FIRE in Japan

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nomadscientist
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FIRE in Japan

Post by nomadscientist »

Japan is a kind of worst case scenario for "blind FIRE" in a major country, but I've seen little quantitative analysis, I decided to take a look at it. I define "blind FIRE" as investing money in the country's stock market and retiring when expenses are covered according to a fixed percentage without trying to value the securities one holds.

I am using Nikkei225 total return data in inflation-adjusted Yen. For bond allocation, I use US 10 year treasuries in inflation-adjusted dollars. I assume (hope) this doesn't cause major inaccuracy versus holding Japanese bonds (of course, a hypothetical Japanese investor could have held US bonds).

I use 25 year withdrawal period because that is the longest period that includes retiring during and immediately after the bubble years. I do not reorder the time series.

With these assumptions, the 4% rule has a 17% failure rate in Japan with a 60/40 stock/bond holding:

Image

0% failure "safe" withdrawal rate is 2.5%:

Image

Stepping back from this, the problem is partially with "blind FIRE" and partially with home country bias. If we just plot the total return over the whole time period:

Image

stocks are only being purchased at really bad rates in six years around the bubble peak. We have risk from two sources:

1. over-enthusiastically retiring earlier than originally planned on the back of high PE asset appreciation

2. having a short accumulation phase (typical of FIRE/E-RE) that lies within the bubble period due to bad luck with birth year

The best simple answer for both Boglehead 40-year DCAers and wannabe early retirees in this scenario was to invest in countries other than Japan during years of very high PE (i.e. those six bubble years - it doesnt require hindsight). The Boglehead 40-year DCAer would have been fine anyway, because he will only have bought stock at bad prices for 15% of his career. The E-REr must be more careful.

2.5% WR may be bomb proof. Reducing WR provides nonlinear safety return. At some point, you're just spending the 1/PE each year or less, even at truly atrocious valuations, and that in turn means your low draw down rate alone extends the portfolio life into the "long run" where valuations mean revert.

Below 2.5% WR, you may be more likely to be ruined by confiscatory taxation, war, being hit by a car, etc. than by any failure in your financial planning.

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unemployable
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Re: FIRE in Japan

Post by unemployable »

Japanese bonds have been in the 1-handle or lower since the mid 1990s, very different from Treasuries (for now).

But it doesn't really matter what you use for bonds. The important thing is that some part of your portfolio wasn't in NKY. Four percent in all-NKY would've failed by 2002 for any starting date from 1985-91 I believe.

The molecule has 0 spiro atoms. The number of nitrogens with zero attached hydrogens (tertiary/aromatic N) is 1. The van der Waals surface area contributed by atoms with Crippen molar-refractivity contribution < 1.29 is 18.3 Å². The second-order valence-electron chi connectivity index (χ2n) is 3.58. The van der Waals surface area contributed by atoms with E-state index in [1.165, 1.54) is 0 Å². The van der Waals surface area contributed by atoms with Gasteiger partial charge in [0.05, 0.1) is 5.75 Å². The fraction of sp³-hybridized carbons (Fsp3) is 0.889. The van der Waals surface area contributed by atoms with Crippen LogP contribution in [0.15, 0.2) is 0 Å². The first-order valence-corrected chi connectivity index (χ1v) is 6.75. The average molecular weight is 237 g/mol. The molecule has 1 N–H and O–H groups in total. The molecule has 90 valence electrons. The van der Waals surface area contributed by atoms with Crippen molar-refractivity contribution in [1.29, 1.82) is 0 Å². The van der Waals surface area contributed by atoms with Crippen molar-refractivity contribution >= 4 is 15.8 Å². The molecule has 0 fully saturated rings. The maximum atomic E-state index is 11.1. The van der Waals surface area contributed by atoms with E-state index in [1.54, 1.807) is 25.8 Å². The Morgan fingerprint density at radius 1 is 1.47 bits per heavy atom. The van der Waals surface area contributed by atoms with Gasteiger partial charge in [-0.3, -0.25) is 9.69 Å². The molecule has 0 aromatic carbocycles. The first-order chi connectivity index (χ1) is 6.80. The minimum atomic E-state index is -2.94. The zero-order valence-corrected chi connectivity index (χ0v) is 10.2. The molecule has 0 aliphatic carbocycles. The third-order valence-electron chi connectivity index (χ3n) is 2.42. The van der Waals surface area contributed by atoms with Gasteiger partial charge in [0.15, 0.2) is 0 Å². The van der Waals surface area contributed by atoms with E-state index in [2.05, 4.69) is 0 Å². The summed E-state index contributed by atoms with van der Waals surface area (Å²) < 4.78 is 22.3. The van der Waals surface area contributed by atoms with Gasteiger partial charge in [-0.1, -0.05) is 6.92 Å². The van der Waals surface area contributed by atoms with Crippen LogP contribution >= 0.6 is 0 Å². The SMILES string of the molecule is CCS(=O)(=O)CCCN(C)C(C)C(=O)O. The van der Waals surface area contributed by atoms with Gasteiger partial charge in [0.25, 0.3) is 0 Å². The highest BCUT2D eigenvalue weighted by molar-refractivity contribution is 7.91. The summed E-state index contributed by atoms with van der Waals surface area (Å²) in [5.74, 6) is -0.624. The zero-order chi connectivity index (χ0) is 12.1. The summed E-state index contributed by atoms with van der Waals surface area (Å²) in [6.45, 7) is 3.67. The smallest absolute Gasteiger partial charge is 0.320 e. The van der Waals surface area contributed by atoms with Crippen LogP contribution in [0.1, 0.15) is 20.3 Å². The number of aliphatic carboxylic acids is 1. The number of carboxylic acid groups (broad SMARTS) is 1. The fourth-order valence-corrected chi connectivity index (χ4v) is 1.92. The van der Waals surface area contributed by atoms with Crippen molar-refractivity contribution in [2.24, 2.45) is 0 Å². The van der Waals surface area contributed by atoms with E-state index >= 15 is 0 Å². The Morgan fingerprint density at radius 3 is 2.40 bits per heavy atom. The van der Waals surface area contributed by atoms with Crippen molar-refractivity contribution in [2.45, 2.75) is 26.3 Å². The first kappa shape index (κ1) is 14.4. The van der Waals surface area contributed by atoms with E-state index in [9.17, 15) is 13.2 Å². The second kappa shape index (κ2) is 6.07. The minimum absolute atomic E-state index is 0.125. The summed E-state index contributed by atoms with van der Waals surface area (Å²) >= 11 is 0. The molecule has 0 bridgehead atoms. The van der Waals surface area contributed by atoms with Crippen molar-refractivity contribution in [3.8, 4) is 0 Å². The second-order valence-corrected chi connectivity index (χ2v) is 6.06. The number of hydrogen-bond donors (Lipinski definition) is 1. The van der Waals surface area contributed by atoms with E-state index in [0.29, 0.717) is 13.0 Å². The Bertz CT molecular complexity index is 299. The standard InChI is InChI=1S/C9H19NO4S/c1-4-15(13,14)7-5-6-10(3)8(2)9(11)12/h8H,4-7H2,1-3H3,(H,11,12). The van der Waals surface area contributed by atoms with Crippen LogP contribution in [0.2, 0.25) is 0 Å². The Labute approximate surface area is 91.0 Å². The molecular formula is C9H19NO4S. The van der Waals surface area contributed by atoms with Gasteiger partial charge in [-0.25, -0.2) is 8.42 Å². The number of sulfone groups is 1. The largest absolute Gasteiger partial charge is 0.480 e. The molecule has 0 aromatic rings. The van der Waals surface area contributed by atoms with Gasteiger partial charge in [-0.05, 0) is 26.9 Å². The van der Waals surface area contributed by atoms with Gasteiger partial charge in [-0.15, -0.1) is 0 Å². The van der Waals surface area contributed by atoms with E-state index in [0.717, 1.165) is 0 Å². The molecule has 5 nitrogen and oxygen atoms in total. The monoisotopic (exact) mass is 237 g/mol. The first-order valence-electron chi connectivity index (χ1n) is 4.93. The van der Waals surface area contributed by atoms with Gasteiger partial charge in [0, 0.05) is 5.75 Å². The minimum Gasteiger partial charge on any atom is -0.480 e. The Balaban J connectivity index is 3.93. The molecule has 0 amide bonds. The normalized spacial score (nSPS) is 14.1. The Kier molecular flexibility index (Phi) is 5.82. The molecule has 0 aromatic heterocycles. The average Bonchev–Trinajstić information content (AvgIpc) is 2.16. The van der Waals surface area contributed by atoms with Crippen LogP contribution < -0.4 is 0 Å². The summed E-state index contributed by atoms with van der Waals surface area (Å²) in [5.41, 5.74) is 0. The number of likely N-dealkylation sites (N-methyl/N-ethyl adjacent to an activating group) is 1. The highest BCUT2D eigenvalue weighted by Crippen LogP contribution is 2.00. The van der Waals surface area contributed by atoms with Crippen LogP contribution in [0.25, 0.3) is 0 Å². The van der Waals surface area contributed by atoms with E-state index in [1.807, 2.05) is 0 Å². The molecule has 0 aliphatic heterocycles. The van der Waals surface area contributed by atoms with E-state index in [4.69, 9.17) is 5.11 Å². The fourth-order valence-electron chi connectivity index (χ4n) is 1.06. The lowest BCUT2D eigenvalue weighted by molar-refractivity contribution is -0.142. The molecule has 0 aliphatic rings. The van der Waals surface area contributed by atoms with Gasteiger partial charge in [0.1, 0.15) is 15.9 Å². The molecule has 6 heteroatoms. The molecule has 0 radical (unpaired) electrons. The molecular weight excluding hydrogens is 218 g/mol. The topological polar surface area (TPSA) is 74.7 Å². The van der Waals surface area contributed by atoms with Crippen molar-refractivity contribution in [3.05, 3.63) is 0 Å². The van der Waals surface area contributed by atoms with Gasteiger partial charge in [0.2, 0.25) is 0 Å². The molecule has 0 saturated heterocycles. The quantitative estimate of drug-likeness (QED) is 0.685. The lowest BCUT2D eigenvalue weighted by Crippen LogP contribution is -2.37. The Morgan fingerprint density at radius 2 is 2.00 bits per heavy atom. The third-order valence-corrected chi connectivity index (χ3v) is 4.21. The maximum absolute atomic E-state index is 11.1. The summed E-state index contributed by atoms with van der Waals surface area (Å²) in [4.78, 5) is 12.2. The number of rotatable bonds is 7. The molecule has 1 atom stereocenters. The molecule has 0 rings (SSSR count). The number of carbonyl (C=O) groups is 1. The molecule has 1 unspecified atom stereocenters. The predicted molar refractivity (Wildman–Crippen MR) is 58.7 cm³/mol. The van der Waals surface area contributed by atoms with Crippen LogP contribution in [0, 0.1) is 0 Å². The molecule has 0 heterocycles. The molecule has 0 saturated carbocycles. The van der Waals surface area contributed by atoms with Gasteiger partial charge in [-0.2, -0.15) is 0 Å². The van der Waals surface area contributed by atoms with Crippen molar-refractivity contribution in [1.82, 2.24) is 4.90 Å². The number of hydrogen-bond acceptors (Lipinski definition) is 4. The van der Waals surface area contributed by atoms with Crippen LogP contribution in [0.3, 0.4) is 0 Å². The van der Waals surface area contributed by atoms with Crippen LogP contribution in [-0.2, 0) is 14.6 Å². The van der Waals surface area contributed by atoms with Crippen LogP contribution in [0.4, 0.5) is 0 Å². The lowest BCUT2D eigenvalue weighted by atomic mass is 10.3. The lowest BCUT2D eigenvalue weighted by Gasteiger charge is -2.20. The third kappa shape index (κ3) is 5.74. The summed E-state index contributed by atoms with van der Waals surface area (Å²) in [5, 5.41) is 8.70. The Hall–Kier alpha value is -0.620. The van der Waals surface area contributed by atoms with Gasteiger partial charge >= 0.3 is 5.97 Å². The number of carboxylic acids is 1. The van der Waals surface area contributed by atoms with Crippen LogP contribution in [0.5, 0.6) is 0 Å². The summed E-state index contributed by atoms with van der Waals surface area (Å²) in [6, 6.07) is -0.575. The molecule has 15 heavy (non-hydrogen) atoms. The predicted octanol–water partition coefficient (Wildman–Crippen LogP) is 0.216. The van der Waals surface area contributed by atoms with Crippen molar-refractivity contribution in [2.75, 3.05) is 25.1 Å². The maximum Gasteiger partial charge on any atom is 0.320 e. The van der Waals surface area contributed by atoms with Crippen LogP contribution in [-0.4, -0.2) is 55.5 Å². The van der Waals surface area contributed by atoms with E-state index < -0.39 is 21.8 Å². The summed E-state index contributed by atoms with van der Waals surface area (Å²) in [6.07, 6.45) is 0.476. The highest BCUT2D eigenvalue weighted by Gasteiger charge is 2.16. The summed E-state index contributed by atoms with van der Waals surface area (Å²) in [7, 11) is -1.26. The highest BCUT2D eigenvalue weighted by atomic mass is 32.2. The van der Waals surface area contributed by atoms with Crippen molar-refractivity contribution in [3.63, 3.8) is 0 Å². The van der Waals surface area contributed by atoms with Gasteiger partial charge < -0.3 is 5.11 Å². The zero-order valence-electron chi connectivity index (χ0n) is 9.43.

How far back is your NKY data, anyway? I assume everything essentially got wiped out in Japan in WW2. Which illustrates scenarios exist that no withdrawal rate can protect you against. Then you're starting from zero with nowhere to go but up. Not sure Japan even had a traditional recession between 1945 and 1990. You imply you started around the mid/late 1960s; perhaps a side advantage of this analysis is you're omitting the structural rebuild of their economy.

ertyu
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Re: FIRE in Japan

Post by ertyu »

Prof. Wade Phau has done work on various countries other than the US; swrs are in the 1.5-2.5% range.

Seppia
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Re: FIRE in Japan

Post by Seppia »

In fairness, if one has 100% country bias in 2020, he/she is taking unnecessary risk
It's completely unjustified seen how easy it is to diversify.

nomadscientist
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Re: FIRE in Japan

Post by nomadscientist »

unemployable wrote:
Sun Jan 10, 2021 6:47 pm
How far back is your NKY data, anyway?
1953.
I assume everything essentially got wiped out in Japan in WW2.
Corporate structures survived WWII, seemingly under similar ownership. However, there were expropriations immediately after the occupation, which I believe were then partially reversed by MacArthur. It's a complex topic and I don't read Japanese, so I didn't try to factor it. I think things had normalised substantially by 1953. Resumption of sovereignty occurred in 1952.

The Nikkei225 itself (an index, not an exchange) doesn't predate WWII.

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Re: FIRE in Japan

Post by jacob »

There is a pre-Pfau book analyzing 20th cent returns making the case for equities in any given country. IIRC, the worst ones "in the long run" were the losers of WWII (Italy, Japan, Germany) because losing a world war is pretty bad for its stock market. That's on a timescale that includes the loss (war) though.

nomadscientist
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Re: FIRE in Japan

Post by nomadscientist »

@Seppia

I'm reading Pfau's stuff now.

It's worth pointing out though that long run NKY225 total return is not significantly different to SP500 total return over the same period. The lower withdrawal rate is due to differences in sequence of returns. There's no particular reason to assume this can't happen in the US.

Again, I suggest the best defence against this is to not buy highly overpriced stocks and not make a decision to retire on a fixed percentage of income without adjusting for very high PEs.

But if you do decide to do that, 2-2.5% is probably bomb proof regardless of PE for a broadly diversified fund.

@jacob

If you remember the title of the book, I'd appreciate it.

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